Mathematics - Mathematical Analysis Limit Solving Examples (with roots)

    Hello its a me again drifter1! This time we continue with Mathematical Analysis getting into something that I don't covered when we got into Limits. We don't solved more complicated limits that contain roots and this is exactly what I will cover today. So, without further do, let's get started!

Rational with polynomials:

    If you remember from previously when the degrees of the denominator and numerator are equal we then know that the limit is equal to the quotient of coefficients of the largest degree of x.

So, for example when having the limit:

    We see that if we take x^2 as a common factor then we end up with 1/x that equals 0 and the x^2 quotient gives us 1 and so the result is 1/3.


Rational with Roots:

    If we have a rational with roots then we use the so called conjugate multiplication technique. This means that we multiply and divide our limit with the numerator or denominator conjugate.

For example that limit:

You can see that we multiply with root(x) + 2 that is the conjugate of root(x) - 2.

This will now give us a limit that is solvable.

lim x->4 [( x - 4) / (x - 4)*(root(x) + 2)].

You can see that the (x-4)'s give us 1 and so we end up with:

lim x->4 [1/(root(x)+2)] = 1/(2+2) = 1/4.


Try solving the following limit:

You have to get -1/8 as the result.


Polynomial as subroot:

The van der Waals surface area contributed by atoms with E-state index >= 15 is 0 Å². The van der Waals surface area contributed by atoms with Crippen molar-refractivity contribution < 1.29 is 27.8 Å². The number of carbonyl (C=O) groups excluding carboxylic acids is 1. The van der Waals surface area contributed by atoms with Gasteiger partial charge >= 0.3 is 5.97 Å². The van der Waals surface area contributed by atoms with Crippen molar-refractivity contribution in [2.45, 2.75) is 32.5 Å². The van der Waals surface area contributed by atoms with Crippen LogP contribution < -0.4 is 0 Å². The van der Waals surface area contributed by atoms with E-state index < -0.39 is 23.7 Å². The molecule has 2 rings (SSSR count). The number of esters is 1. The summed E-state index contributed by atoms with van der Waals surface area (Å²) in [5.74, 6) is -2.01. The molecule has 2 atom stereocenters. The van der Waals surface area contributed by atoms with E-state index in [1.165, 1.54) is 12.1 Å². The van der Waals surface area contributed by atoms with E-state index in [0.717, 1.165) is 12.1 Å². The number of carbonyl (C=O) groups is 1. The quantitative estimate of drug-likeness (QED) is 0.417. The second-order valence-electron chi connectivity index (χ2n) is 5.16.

When having a polynomial in the subroot you take x^2 as the common factor. That way x will get out of the root (root(x^2) = x) and the subroot will contain 1/x^n that are all equal to 0. We then also sometimes add and substract x to get a even better form or even take x as a common factor.

For example:

You can see that we take x^2 as a common factor and so get 1/x^n factors in the subroot.

So the limit now gives us 

lim x->∞ x*(1 - a) = ∞.

So, if we had the same but also divided by x then we would had 1-a as the result.


Combined cases:

    When the limit is rational and also contains polynomial subroots you might have to do both. You will use the common factor x^2, x^4 etc. to get 1/x^n parts in the subroot and then mostly take that as a common factor or create products that will be eliminated with the denominator, that will also need to be made into a product. That way you then end up with simpler polynomial-only cases.

    But I think that you mainly will have simple cases that I covered today in you're assignments and tasks in math, cause solving the other cases is much more difficult and takes more time. But, even when you have some other case you will be able to know what to do and it might also turn out easier than you think.


And this is actually it!

    I wanted to cover more examples, but I don't have much time today, so yeah I hope that it's enough for you to understand at least the basics! From next time on we will start getting into Sequences and Series!

Bye!

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